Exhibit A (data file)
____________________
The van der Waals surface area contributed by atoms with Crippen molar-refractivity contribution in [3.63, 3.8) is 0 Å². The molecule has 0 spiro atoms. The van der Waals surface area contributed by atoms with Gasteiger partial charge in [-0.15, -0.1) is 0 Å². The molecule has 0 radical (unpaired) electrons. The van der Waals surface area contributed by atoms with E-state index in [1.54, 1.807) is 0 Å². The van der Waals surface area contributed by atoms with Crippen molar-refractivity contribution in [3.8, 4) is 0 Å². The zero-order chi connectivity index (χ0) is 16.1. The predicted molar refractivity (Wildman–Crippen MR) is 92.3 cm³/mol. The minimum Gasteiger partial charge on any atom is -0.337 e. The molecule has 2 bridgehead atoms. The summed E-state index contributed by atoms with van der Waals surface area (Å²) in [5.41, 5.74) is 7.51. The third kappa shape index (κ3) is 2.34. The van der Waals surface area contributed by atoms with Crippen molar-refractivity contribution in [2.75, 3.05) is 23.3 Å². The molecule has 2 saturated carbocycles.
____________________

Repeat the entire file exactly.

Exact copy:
The van der Waals surface area contributed by atoms with Crippen molar-refractivity contribution in [3.63, 3.8) is 0 Å². The molecule has 0 spiro atoms. The van der Waals surface area contributed by atoms with Gasteiger partial charge in [-0.15, -0.1) is 0 Å². The molecule has 0 radical (unpaired) electrons. The van der Waals surface area contributed by atoms with E-state index in [1.54, 1.807) is 0 Å². The van der Waals surface area contributed by atoms with Crippen molar-refractivity contribution in [3.8, 4) is 0 Å². The zero-order chi connectivity index (χ0) is 16.1. The predicted molar refractivity (Wildman–Crippen MR) is 92.3 cm³/mol. The minimum Gasteiger partial charge on any atom is -0.337 e. The molecule has 2 bridgehead atoms. The summed E-state index contributed by atoms with van der Waals surface area (Å²) in [5.41, 5.74) is 7.51. The third kappa shape index (κ3) is 2.34. The van der Waals surface area contributed by atoms with Crippen molar-refractivity contribution in [2.75, 3.05) is 23.3 Å². The molecule has 2 saturated carbocycles.